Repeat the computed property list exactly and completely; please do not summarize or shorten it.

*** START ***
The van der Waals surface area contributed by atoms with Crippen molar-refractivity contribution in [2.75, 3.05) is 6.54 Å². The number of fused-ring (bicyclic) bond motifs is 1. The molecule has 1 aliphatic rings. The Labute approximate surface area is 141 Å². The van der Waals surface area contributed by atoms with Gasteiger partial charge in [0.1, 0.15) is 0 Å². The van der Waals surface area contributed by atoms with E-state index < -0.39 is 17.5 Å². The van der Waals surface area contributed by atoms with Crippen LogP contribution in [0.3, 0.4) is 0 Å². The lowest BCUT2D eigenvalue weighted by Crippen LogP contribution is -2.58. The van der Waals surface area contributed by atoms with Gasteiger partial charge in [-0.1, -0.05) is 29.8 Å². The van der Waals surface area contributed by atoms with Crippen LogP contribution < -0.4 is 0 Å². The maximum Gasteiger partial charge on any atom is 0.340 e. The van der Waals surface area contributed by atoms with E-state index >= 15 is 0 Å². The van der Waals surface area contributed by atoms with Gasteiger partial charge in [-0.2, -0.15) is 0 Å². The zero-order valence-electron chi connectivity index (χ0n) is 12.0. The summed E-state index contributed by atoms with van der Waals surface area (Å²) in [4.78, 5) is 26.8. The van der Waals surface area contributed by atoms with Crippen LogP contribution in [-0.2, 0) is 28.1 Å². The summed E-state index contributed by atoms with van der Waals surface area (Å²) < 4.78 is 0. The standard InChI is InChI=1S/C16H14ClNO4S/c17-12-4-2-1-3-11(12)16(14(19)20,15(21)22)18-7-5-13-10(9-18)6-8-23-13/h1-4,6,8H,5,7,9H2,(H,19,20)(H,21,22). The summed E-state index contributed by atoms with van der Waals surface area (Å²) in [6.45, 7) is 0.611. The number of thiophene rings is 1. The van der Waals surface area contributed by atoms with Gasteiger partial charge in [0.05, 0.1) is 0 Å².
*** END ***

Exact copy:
The van der Waals surface area contributed by atoms with Crippen molar-refractivity contribution in [2.75, 3.05) is 6.54 Å². The number of fused-ring (bicyclic) bond motifs is 1. The molecule has 1 aliphatic rings. The Labute approximate surface area is 141 Å². The van der Waals surface area contributed by atoms with Gasteiger partial charge in [0.1, 0.15) is 0 Å². The van der Waals surface area contributed by atoms with E-state index < -0.39 is 17.5 Å². The van der Waals surface area contributed by atoms with Crippen LogP contribution in [0.3, 0.4) is 0 Å². The lowest BCUT2D eigenvalue weighted by Crippen LogP contribution is -2.58. The van der Waals surface area contributed by atoms with Gasteiger partial charge in [-0.1, -0.05) is 29.8 Å². The van der Waals surface area contributed by atoms with Crippen LogP contribution < -0.4 is 0 Å². The maximum Gasteiger partial charge on any atom is 0.340 e. The van der Waals surface area contributed by atoms with E-state index >= 15 is 0 Å². The van der Waals surface area contributed by atoms with Gasteiger partial charge in [-0.2, -0.15) is 0 Å². The zero-order valence-electron chi connectivity index (χ0n) is 12.0. The summed E-state index contributed by atoms with van der Waals surface area (Å²) in [4.78, 5) is 26.8. The van der Waals surface area contributed by atoms with Crippen LogP contribution in [-0.2, 0) is 28.1 Å². The summed E-state index contributed by atoms with van der Waals surface area (Å²) < 4.78 is 0. The standard InChI is InChI=1S/C16H14ClNO4S/c17-12-4-2-1-3-11(12)16(14(19)20,15(21)22)18-7-5-13-10(9-18)6-8-23-13/h1-4,6,8H,5,7,9H2,(H,19,20)(H,21,22). The summed E-state index contributed by atoms with van der Waals surface area (Å²) in [6.45, 7) is 0.611. The number of thiophene rings is 1. The van der Waals surface area contributed by atoms with Gasteiger partial charge in [0.05, 0.1) is 0 Å².